In contrast, the current cyclical episode, if one wishes to characterize it that way, shows the depth of the decline in employment in percentage terms relative to the previous peak and whatever little recovery is wavering. This would appear to cast the current episode not in cyclical terms as no progress has been made in recovery momentum, but rather in secular terms of an economy that resists the jump start of economic policymaking calling into question the efficacy of both expansionary fiscal and monetary policy. This is tantamount to the economy coming up with a new strain of bacteria that is resistant to all previous successful antidotes. This has become the question of the day: why is fiscal and monetary policy shooting blanks at great expense in terms of the accumulation of US government debt and rising government debt levels relative to income.
This raises the question of the missing link to both fiscal and monetary policy. They are related. This is a debt satiation economy (see: The Debt Satiation Economy) in which the accumulation of consumer debt relative to disposable income changed consumer behavior with priority number one being frugality and reduce debt at the sacrifice of current consumption. For example the first Federal effort to offset the recession over two years ago was a tax refund which was about 80% utilized to retire debt and if the consumer will not spend green Treasury checks they will not line up at banks to further indebt themselves. The resistance to further borrowing and spending renders monetary and fiscal policy ineffective. This is a condition which goes under the academic title of the Liquidity Trap first identified in the Depression by Keynes and once again exists.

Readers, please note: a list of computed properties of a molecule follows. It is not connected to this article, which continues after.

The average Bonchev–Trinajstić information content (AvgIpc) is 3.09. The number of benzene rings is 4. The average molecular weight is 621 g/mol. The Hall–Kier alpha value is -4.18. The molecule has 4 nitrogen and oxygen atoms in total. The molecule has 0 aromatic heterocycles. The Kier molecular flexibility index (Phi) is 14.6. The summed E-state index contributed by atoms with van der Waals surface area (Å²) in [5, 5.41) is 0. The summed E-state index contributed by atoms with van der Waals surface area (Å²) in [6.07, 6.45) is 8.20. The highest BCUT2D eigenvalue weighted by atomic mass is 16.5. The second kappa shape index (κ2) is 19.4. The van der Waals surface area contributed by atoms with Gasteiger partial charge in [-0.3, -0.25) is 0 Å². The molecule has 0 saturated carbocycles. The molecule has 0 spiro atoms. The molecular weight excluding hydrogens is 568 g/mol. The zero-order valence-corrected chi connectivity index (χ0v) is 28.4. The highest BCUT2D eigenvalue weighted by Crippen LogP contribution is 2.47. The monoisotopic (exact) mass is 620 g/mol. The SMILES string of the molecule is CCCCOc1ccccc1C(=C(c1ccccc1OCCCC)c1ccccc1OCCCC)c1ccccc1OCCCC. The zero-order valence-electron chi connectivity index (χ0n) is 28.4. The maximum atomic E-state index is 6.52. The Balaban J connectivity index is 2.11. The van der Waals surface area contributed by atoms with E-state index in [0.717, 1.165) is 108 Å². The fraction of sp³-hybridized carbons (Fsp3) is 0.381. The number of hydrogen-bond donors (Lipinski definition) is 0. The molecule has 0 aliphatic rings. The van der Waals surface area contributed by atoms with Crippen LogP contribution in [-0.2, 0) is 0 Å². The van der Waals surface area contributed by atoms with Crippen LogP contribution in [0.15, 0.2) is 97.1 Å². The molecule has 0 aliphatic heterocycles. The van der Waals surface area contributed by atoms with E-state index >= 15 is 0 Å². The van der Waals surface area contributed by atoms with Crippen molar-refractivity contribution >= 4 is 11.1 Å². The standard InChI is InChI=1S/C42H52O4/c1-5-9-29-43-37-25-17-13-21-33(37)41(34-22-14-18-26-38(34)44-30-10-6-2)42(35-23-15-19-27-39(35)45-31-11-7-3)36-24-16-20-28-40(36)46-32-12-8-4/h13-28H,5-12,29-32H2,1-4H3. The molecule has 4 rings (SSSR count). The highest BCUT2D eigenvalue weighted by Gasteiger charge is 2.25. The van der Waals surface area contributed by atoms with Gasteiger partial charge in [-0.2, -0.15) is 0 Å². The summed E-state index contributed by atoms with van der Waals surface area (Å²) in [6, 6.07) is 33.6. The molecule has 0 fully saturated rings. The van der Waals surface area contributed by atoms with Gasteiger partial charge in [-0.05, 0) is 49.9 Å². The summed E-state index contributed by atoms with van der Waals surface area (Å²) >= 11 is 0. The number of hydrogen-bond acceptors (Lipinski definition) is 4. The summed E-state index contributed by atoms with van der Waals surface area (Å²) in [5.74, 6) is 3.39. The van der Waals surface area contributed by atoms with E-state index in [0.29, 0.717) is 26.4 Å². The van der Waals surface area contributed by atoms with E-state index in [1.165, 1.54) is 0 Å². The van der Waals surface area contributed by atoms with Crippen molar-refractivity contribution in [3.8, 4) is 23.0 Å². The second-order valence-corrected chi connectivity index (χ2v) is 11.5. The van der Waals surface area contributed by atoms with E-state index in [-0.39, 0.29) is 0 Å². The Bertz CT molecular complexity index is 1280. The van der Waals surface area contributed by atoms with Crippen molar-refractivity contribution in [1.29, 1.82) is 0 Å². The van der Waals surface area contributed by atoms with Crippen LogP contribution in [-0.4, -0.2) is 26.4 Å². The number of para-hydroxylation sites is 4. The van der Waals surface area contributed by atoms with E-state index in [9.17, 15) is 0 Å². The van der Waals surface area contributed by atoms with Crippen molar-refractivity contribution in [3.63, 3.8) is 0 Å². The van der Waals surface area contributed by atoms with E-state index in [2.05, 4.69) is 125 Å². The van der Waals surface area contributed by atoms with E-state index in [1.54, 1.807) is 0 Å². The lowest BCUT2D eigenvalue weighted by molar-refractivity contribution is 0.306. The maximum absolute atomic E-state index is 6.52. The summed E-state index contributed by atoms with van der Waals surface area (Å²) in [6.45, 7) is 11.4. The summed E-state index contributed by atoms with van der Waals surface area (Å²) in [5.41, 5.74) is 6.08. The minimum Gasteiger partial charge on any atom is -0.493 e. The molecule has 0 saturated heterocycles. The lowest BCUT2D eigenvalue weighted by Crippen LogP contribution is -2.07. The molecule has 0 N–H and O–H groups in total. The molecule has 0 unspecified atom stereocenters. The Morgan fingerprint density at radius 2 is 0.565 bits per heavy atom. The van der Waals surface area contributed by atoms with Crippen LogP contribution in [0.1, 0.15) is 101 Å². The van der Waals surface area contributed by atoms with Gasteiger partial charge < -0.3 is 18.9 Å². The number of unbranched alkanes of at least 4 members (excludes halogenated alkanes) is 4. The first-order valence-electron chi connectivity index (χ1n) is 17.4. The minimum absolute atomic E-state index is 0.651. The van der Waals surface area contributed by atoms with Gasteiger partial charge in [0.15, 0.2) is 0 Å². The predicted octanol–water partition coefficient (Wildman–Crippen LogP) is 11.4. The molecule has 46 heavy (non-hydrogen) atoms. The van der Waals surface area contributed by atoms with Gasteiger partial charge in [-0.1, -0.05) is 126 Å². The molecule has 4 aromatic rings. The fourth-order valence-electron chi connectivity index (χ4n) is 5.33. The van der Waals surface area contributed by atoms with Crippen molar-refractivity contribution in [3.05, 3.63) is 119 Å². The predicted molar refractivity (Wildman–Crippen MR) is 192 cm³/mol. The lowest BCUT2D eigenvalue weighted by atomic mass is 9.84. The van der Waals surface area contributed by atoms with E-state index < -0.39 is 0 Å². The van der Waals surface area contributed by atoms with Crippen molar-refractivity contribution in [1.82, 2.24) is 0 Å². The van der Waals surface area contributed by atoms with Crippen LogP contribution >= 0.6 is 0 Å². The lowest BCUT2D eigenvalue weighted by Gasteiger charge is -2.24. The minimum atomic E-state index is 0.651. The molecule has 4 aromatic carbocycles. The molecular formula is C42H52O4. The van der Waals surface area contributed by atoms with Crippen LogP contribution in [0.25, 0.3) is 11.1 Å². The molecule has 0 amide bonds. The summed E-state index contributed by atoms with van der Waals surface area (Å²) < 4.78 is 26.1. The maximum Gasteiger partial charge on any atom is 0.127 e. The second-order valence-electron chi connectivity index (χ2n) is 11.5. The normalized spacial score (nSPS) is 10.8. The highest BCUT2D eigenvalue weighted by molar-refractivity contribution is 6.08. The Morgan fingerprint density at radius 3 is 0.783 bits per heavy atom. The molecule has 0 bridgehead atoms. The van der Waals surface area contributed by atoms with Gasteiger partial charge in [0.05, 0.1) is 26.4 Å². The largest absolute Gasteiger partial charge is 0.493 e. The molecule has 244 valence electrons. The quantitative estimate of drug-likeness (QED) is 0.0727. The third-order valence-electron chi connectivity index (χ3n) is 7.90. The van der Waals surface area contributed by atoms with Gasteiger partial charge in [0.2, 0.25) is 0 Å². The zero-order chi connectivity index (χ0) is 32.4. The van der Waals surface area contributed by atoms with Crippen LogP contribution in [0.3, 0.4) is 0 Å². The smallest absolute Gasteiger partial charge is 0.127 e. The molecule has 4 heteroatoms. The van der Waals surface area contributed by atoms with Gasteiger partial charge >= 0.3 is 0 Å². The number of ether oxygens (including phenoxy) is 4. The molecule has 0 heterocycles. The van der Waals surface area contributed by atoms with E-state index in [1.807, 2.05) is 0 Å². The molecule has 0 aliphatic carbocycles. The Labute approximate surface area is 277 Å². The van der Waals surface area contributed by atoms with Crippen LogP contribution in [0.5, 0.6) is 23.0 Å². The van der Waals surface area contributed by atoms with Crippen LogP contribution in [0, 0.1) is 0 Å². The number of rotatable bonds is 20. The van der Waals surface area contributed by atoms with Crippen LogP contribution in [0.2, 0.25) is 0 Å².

The Liquidity Trap is actually two sided. Borrowers will not borrow and lenders will not lend. The result is that no matter how much liquidity the Fed provides the banking system, loans and spending are not forthcoming so there is no bank credit expansion multiplier from the Fed’s Quantitative Easing. The question then becomes is the absence of borrowing and spending more due to a reluctance to borrow or a reluctant to lend. Banks being profit motivated have an incentive to lend to the private sector rather than the government and the Fed at rates well below 1% which has been the expanding portion of their contracting portfolio. Indeed, bank lending to especially the important Commercial and Industrial loan category to small business has been declining over the last 18 months and total private bank lending contracted for only the second time since the Depression.